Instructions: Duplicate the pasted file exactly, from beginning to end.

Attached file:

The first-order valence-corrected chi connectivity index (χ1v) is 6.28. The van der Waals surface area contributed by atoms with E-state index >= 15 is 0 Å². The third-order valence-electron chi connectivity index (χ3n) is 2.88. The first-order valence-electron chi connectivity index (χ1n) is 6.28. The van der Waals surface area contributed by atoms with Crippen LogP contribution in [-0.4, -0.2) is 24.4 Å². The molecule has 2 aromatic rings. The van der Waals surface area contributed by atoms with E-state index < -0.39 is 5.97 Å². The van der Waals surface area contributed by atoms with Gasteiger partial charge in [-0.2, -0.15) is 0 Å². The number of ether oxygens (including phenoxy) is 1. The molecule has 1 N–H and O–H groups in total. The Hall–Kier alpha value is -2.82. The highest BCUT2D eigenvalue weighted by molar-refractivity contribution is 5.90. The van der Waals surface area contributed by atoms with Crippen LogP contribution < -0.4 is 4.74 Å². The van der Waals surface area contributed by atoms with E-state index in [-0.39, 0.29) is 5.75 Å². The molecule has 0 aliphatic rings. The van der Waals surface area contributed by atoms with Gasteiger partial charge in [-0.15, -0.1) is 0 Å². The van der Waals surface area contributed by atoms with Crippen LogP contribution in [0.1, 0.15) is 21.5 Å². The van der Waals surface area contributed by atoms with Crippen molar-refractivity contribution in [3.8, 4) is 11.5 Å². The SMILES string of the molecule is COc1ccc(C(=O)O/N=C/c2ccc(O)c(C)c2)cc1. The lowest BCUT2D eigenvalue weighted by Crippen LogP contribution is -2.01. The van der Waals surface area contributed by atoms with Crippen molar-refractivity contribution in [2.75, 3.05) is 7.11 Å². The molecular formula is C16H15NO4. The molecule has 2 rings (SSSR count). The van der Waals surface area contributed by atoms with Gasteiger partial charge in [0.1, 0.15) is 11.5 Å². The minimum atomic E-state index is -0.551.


The first-order valence-corrected chi connectivity index (χ1v) is 6.28. The van der Waals surface area contributed by atoms with E-state index >= 15 is 0 Å². The third-order valence-electron chi connectivity index (χ3n) is 2.88. The first-order valence-electron chi connectivity index (χ1n) is 6.28. The van der Waals surface area contributed by atoms with Crippen LogP contribution in [-0.4, -0.2) is 24.4 Å². The molecule has 2 aromatic rings. The van der Waals surface area contributed by atoms with E-state index < -0.39 is 5.97 Å². The van der Waals surface area contributed by atoms with Gasteiger partial charge in [-0.2, -0.15) is 0 Å². The number of ether oxygens (including phenoxy) is 1. The molecule has 1 N–H and O–H groups in total. The Hall–Kier alpha value is -2.82. The highest BCUT2D eigenvalue weighted by molar-refractivity contribution is 5.90. The van der Waals surface area contributed by atoms with Crippen LogP contribution < -0.4 is 4.74 Å². The van der Waals surface area contributed by atoms with E-state index in [-0.39, 0.29) is 5.75 Å². The molecule has 0 aliphatic rings. The van der Waals surface area contributed by atoms with Gasteiger partial charge in [-0.15, -0.1) is 0 Å². The van der Waals surface area contributed by atoms with Crippen LogP contribution in [0.1, 0.15) is 21.5 Å². The van der Waals surface area contributed by atoms with Crippen molar-refractivity contribution in [3.8, 4) is 11.5 Å². The SMILES string of the molecule is COc1ccc(C(=O)O/N=C/c2ccc(O)c(C)c2)cc1. The lowest BCUT2D eigenvalue weighted by Crippen LogP contribution is -2.01. The van der Waals surface area contributed by atoms with Crippen molar-refractivity contribution in [2.75, 3.05) is 7.11 Å². The molecular formula is C16H15NO4. The molecule has 2 rings (SSSR count). The van der Waals surface area contributed by atoms with Gasteiger partial charge in [0.1, 0.15) is 11.5 Å². The minimum atomic E-state index is -0.551.